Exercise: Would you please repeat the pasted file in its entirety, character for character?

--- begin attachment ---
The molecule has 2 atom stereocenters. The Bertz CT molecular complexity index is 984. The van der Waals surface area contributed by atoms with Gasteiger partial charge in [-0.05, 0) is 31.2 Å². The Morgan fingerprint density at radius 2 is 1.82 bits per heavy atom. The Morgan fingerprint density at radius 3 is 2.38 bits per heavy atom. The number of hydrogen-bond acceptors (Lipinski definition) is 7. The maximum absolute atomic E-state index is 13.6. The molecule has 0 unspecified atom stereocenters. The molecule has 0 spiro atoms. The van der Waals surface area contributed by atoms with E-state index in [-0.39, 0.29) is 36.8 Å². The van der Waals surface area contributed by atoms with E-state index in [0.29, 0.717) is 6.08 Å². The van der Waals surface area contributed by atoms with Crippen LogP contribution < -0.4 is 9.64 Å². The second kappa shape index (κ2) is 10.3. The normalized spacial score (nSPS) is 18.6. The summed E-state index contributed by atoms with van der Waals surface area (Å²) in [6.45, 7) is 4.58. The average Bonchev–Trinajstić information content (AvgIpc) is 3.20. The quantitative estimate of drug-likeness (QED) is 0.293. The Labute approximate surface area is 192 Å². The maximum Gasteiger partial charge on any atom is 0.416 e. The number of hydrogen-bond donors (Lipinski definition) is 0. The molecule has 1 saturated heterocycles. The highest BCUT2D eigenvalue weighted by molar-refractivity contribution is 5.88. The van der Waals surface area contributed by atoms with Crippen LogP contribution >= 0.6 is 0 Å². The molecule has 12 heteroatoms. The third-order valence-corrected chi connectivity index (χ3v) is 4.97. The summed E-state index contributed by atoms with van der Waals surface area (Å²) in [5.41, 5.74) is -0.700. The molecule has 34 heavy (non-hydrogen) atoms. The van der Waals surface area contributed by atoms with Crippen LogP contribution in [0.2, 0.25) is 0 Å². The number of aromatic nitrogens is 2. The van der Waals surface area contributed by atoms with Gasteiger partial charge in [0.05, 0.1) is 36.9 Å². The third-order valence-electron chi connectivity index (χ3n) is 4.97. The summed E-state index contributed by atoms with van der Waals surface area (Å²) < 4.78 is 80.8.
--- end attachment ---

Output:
The molecule has 2 atom stereocenters. The Bertz CT molecular complexity index is 984. The van der Waals surface area contributed by atoms with Gasteiger partial charge in [-0.05, 0) is 31.2 Å². The Morgan fingerprint density at radius 2 is 1.82 bits per heavy atom. The Morgan fingerprint density at radius 3 is 2.38 bits per heavy atom. The number of hydrogen-bond acceptors (Lipinski definition) is 7. The maximum absolute atomic E-state index is 13.6. The molecule has 0 unspecified atom stereocenters. The molecule has 0 spiro atoms. The van der Waals surface area contributed by atoms with E-state index in [-0.39, 0.29) is 36.8 Å². The van der Waals surface area contributed by atoms with E-state index in [0.29, 0.717) is 6.08 Å². The van der Waals surface area contributed by atoms with Crippen LogP contribution < -0.4 is 9.64 Å². The second kappa shape index (κ2) is 10.3. The normalized spacial score (nSPS) is 18.6. The summed E-state index contributed by atoms with van der Waals surface area (Å²) in [6.45, 7) is 4.58. The average Bonchev–Trinajstić information content (AvgIpc) is 3.20. The quantitative estimate of drug-likeness (QED) is 0.293. The Labute approximate surface area is 192 Å². The maximum Gasteiger partial charge on any atom is 0.416 e. The number of hydrogen-bond donors (Lipinski definition) is 0. The molecule has 1 saturated heterocycles. The highest BCUT2D eigenvalue weighted by molar-refractivity contribution is 5.88. The van der Waals surface area contributed by atoms with Crippen LogP contribution >= 0.6 is 0 Å². The molecule has 12 heteroatoms. The third-order valence-corrected chi connectivity index (χ3v) is 4.97. The summed E-state index contributed by atoms with van der Waals surface area (Å²) in [5.41, 5.74) is -0.700. The molecule has 34 heavy (non-hydrogen) atoms. The van der Waals surface area contributed by atoms with Crippen LogP contribution in [0.2, 0.25) is 0 Å². The number of aromatic nitrogens is 2. The van der Waals surface area contributed by atoms with Gasteiger partial charge in [0.05, 0.1) is 36.9 Å². The third-order valence-electron chi connectivity index (χ3n) is 4.97. The summed E-state index contributed by atoms with van der Waals surface area (Å²) < 4.78 is 80.8.